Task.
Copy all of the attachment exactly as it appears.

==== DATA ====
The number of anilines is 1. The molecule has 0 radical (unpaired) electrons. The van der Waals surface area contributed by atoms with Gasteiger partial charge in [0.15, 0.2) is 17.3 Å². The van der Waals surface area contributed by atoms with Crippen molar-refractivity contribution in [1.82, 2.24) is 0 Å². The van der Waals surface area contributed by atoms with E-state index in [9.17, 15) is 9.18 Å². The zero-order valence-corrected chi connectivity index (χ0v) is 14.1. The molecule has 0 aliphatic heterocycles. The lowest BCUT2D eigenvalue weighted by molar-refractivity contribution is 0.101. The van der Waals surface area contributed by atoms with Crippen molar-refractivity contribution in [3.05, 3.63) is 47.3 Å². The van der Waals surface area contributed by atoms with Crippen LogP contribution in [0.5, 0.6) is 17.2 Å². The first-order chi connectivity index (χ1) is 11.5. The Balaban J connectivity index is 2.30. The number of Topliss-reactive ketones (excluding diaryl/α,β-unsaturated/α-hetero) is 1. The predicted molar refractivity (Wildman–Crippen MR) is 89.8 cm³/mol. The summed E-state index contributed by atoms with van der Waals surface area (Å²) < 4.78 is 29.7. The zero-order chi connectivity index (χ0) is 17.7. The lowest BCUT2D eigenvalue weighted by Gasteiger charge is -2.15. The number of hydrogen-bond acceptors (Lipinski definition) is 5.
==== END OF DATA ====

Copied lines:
The number of anilines is 1. The molecule has 0 radical (unpaired) electrons. The van der Waals surface area contributed by atoms with Gasteiger partial charge in [0.15, 0.2) is 17.3 Å². The van der Waals surface area contributed by atoms with Crippen molar-refractivity contribution in [1.82, 2.24) is 0 Å². The van der Waals surface area contributed by atoms with E-state index in [9.17, 15) is 9.18 Å². The zero-order valence-corrected chi connectivity index (χ0v) is 14.1. The molecule has 0 aliphatic heterocycles. The lowest BCUT2D eigenvalue weighted by molar-refractivity contribution is 0.101. The van der Waals surface area contributed by atoms with Crippen molar-refractivity contribution in [3.05, 3.63) is 47.3 Å². The van der Waals surface area contributed by atoms with Crippen LogP contribution in [0.5, 0.6) is 17.2 Å². The first-order chi connectivity index (χ1) is 11.5. The Balaban J connectivity index is 2.30. The number of Topliss-reactive ketones (excluding diaryl/α,β-unsaturated/α-hetero) is 1. The predicted molar refractivity (Wildman–Crippen MR) is 89.8 cm³/mol. The summed E-state index contributed by atoms with van der Waals surface area (Å²) < 4.78 is 29.7. The zero-order chi connectivity index (χ0) is 17.7. The lowest BCUT2D eigenvalue weighted by Gasteiger charge is -2.15. The number of hydrogen-bond acceptors (Lipinski definition) is 5.